Table 1. Clinical and biochemical dataa for patients with mixed hyperlipidemia evaluated for dysbetalipoproteinemia. Characteristics
Indeterminate VLDL composition
n ApoE diagnostic criterion VLDL composition criteria
57 ⑀2 homozygosity VLDL-C/VLDL-TG ⬎0.96 or VLDL-C/plasma-TG ⬎0.69
254 ⑀3 or ⑀4 allele present VLDL-C/VLDL-TG ⬍0.80 and VLDL-C/plasma-TG ⬍0.57
Age at presentation, years M/F, n Diabetes, % TC, mmol/L TGs, mmol/L HDL-C, mmol/L ApoB100, g/L TC/TG ratio VLDL-C/VLDL-TG ratio VLDL-C/plasma-TG ratio ApoB/TC ratio
50.1 (9.3) 29/28 17.5 11.75 (4.4)c,d 5.86 (4.89–7.00)c 1.20 (0.4) 1.15 (0.48)c,d 2.1 (0.9) 1.15 (0.31)c,d 0.79 (0.20)c,d 0.10 (0.04)c,d
52.9 (11.8) 101/153 38.8 7.94 (1.7) 4.32 (4.11–4.45) 1.14 (0.3) 1.61 (0.37) 1.9 (0.6) 0.53 (0.11)d 0.36 (0.09)d 0.20 (0.03)
22 All genotypes VLDL-C/VLDL-TG range 0.80–0.96 or VLDL-C/plasma-TG range 0.57–0.69 54.43 (16.32) 7/15 36.4 8.61 (1.7) 4.19 (3.59–4.88) 1.05 (0.4) 1.68 (0.52) 2.2 (0.9) 0.81 (0.05) 0.55 (0.08) 0.19 (0.04)
NSb NS 0.009 ⬍0.0001 ⬍0.0001 NS ⬍0.0001 NS ⬍0.0001 ⬍0.0001 ⬍0.0001
All data are the mean (SD), except for TGs, which are the geometric mean (95% CI). NS, not significant. c P ⬍0.05 vs patients in whom dysbetalipoproteinemia has been excluded. d P ⬍0.05 vs patients with indeterminate VLDL composition. b
vs 0.39 (0.15); P ⬍0.001] in dysbetalipoproteinemic patients than in those in whom the diagnosis had been excluded. The values overlapped widely (data not shown), and this ratio was not diagnostically useful. Remnant lipoproteins are larger and contain more lipid than LDL. Equivalent increases in serum cholesterol will therefore be associated with lower apoB concentrations
Fig. 1. ApoB (g/L)/TC (mmol/L) ratio in patients with mixed hyperlipidemia. ApoB/TC is plotted for 57 patients with dysbetalipoproteinemia (E), 254 patients with mixed hyperlipidemia (F) in whom dysbetalipoproteinemia had been excluded, and 22 patients with indeterminate VLDL composition (‚). The dashed line indicates the proposed diagnostic cutoff of 0.15. The solid horizontal bars are the group means.
when accumulations of remnants are compared with LDL accumulation. The apoB/TC ratio approximates the cholesterol content of circulating lipoproteins, although it does not take into account cholesterol circulating in non-apoB-containing lipoproteins such as HDL. However, we found that the apoB/non-HDL-C ratio was less discriminant than the apoB/TC ratio (data not shown). In our study, HDL-C was measured with a precipitationbased assay. These assays may overestimate HDL-C in hypertriglyceridemic samples (15 ), giving a falsely low non-HDL-C value. This would increase the ratio apoB/ non-HDL-C, obscuring the low ratio characteristic of dysbetalipoproteinemia. In our cohort of patients with mixed hyperlipidemia, TG concentrations were higher in those with dysbetalipoproteinemia. There are few screening tests for dysbetalipoproteinemia suitable for general use. Nondenaturing polyacrylamide gradient gel electrophoresis of plasma prestained for lipoproteins is both sensitive and specific (9 ). Although the technique is not technically demanding, it is not available in routine clinical laboratories. The apoB/ apoE ratio has been evaluated previously in 40 dysbetalipoproteinemic patients and 48 controls matched for lipid values (16 ). The diagnostic sensitivity was 95% with a specificity of 88%. ApoE measurements can be automated in clinical laboratories, but many laboratories do not offer this test routinely. A precipitation-based screening method for dysbetalipoproteinemia has also been described (17 ). Dextran sulfate/MgCl2, used in first-generation direct LDL assays, precipitates both LDL and remnants. The combination of high precipitate cholesterol and TGs identifies dysbetalipoproteinemia with high sensitivity but has poor specificity (30%). Third-generation direct LDL-cholesterol (LDL-C) assays have largely replaced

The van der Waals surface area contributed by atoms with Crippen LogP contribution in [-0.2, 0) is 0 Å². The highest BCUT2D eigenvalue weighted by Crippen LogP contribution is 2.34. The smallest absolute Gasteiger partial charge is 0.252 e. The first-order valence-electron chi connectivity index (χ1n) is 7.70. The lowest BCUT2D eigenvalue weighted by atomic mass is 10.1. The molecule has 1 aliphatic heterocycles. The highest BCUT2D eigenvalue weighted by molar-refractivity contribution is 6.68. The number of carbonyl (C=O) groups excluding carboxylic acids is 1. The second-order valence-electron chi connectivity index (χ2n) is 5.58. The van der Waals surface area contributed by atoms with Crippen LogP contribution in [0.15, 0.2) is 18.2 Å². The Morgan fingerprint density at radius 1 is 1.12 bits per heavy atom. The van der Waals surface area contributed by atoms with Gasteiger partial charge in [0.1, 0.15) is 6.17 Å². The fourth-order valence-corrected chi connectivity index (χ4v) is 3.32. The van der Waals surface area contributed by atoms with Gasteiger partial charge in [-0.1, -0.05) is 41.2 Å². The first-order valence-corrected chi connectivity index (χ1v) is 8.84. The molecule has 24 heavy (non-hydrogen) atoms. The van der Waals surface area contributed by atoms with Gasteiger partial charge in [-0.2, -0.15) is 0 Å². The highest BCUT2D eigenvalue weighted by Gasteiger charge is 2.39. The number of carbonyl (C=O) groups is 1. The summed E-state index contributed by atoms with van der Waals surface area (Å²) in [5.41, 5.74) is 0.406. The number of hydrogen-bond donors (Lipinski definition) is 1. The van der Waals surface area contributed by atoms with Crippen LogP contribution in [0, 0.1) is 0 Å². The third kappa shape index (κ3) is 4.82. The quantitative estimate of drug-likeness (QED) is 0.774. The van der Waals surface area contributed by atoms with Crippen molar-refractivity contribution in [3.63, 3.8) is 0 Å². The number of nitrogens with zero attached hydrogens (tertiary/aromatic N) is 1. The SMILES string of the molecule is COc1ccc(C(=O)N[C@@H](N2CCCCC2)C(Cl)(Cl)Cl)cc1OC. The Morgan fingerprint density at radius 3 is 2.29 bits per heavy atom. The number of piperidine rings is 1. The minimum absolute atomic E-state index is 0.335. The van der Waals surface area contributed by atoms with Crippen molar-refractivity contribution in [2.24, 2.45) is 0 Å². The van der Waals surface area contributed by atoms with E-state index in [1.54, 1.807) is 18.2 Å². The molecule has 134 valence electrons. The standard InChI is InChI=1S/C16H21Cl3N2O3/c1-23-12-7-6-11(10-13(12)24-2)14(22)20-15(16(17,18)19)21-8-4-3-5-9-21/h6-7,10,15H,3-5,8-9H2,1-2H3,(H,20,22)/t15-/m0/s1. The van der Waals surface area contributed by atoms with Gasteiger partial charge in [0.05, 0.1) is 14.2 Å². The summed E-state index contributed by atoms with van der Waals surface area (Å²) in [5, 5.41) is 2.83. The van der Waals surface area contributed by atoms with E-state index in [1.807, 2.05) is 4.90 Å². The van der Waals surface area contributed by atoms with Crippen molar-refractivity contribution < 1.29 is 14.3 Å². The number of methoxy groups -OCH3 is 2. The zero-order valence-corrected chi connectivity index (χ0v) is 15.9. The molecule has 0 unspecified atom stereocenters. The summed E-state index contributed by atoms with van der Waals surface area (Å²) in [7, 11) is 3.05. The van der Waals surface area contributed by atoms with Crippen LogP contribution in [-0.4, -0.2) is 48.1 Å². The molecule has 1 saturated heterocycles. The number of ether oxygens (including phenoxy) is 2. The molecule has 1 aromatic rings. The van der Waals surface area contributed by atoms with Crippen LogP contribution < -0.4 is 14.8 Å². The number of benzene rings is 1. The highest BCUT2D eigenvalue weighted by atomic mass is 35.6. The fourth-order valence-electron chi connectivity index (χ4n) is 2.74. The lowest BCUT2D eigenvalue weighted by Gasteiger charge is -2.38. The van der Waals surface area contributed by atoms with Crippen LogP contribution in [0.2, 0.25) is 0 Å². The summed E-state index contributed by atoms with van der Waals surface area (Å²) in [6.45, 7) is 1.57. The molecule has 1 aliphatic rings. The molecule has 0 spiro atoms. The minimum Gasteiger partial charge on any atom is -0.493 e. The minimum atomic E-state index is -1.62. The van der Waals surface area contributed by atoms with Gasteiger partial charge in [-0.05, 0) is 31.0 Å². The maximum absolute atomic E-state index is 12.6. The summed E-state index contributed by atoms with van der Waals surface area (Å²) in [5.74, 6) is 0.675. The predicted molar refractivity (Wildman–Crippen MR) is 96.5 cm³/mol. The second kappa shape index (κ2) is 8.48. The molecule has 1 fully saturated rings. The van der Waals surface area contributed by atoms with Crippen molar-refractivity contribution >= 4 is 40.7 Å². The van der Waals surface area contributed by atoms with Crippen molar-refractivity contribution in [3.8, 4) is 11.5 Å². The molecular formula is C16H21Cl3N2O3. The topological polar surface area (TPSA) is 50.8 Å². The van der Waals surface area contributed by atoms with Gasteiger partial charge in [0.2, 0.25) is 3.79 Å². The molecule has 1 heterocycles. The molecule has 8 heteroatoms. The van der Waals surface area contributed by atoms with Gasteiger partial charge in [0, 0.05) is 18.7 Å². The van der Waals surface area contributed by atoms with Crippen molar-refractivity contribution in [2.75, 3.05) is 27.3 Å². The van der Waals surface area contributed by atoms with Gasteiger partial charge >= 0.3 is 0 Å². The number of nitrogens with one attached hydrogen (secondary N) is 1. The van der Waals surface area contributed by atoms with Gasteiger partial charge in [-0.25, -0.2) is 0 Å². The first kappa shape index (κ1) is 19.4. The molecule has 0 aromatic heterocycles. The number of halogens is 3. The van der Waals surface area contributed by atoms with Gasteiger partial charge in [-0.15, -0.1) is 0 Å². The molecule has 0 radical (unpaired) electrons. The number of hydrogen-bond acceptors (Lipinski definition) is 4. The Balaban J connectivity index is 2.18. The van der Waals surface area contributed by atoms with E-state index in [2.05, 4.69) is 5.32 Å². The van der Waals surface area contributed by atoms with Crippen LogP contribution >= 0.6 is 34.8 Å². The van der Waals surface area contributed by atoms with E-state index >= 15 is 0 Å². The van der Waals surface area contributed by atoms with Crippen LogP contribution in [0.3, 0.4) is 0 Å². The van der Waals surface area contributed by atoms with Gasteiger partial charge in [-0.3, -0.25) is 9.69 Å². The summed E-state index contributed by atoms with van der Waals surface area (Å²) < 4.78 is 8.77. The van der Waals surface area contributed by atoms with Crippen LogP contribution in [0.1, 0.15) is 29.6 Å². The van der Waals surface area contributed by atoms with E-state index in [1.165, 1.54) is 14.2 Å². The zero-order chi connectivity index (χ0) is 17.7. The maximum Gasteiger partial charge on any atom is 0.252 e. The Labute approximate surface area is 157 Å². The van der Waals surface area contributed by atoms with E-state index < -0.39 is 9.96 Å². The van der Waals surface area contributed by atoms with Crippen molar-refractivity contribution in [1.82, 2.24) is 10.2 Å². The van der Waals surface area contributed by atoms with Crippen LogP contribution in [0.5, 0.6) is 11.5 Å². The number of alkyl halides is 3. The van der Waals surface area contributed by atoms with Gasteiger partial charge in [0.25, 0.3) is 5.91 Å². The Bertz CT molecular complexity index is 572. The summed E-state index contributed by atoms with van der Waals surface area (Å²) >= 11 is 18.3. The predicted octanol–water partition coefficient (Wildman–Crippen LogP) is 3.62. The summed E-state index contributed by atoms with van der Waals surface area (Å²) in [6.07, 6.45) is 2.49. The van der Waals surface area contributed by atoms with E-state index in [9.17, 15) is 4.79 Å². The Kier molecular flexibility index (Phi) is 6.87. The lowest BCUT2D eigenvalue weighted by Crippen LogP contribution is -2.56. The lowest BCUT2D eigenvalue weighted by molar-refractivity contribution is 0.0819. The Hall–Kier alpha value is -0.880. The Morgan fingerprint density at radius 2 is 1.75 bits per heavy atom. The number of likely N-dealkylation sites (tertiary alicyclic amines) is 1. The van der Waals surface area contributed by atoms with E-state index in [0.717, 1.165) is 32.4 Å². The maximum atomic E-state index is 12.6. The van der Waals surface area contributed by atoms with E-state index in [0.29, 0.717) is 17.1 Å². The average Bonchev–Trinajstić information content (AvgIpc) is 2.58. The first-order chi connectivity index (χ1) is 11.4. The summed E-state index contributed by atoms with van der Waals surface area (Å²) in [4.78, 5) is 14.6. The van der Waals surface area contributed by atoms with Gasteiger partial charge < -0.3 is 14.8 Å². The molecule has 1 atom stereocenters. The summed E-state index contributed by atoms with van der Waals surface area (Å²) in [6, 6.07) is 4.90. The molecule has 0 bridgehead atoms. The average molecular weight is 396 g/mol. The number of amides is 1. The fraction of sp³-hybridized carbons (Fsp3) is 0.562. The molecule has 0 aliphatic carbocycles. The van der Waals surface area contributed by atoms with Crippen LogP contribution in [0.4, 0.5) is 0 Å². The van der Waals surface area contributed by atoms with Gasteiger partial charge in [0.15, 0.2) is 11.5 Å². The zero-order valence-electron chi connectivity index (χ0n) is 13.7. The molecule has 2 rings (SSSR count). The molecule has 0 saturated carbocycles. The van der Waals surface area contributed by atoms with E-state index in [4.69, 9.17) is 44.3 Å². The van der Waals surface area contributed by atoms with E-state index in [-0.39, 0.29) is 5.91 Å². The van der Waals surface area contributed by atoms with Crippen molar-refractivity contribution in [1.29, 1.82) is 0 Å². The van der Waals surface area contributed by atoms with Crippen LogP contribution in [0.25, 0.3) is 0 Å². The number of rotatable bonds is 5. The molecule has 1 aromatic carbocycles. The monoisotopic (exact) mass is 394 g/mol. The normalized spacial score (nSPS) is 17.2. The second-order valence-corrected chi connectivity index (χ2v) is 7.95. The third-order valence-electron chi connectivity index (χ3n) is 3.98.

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first-generation assays and may overestimate LDL-C in patients with dysbetalipoproteinemia (18, 19 ). Some of our dysbetalipoproteinemic patients were initially evaluated in laboratories that perform direct LDL-C measurements (various methods), and in our experience (unpublished observation), their measured LDL-C is often much lower than the LDL-C calculated by the Friedewald formula. The Friedewald formula is known to overestimate LDL-C in dysbetalipoproteinemia because of abnormal VLDL composition. It has been suggested that measuring TC adds little to cardiovascular risk assessment when HDL-C and LDL-C are measured directly (20 ). This approach is valid for most patients but will underestimate atherosclerotic risk in conditions in which abnormal nonmeasured lipoproteins such as remnants accumulate. ApoB concentrations are an important component of cardiovascular risk assessment (21, 22 ). Increased apoB is associated with higher numbers of circulating atherogenic lipoproteins and higher cardiovascular risk. In dysbetalipoproteinemia, the situation is somewhat reversed, and apoB concentrations below the 75th North American population percentile (23 ) are associated with very high cardiovascular risk. In dysbetalipoproteinemia, high TC and TG concentrations indicate high risk, once again highlighting that apoB and lipid measurements are not identical but complementary indices for risk assessment (24 ). In conclusion, the apoB/TC ratio is a simple but effective screening test for dysbetalipoproteinemia in patients with mixed hyperlipidemia when lipid values are suggestive of dysbetalipoproteinemia. It best identifies patients that are unlikely to be dysbetalipoproteinemic, for whom additional testing likely will be nondiagnostic. The ratio should not be used in other lipid phenotypes. No additional laboratory work is required if apoB is included as part of the routine assessment of dyslipidemia.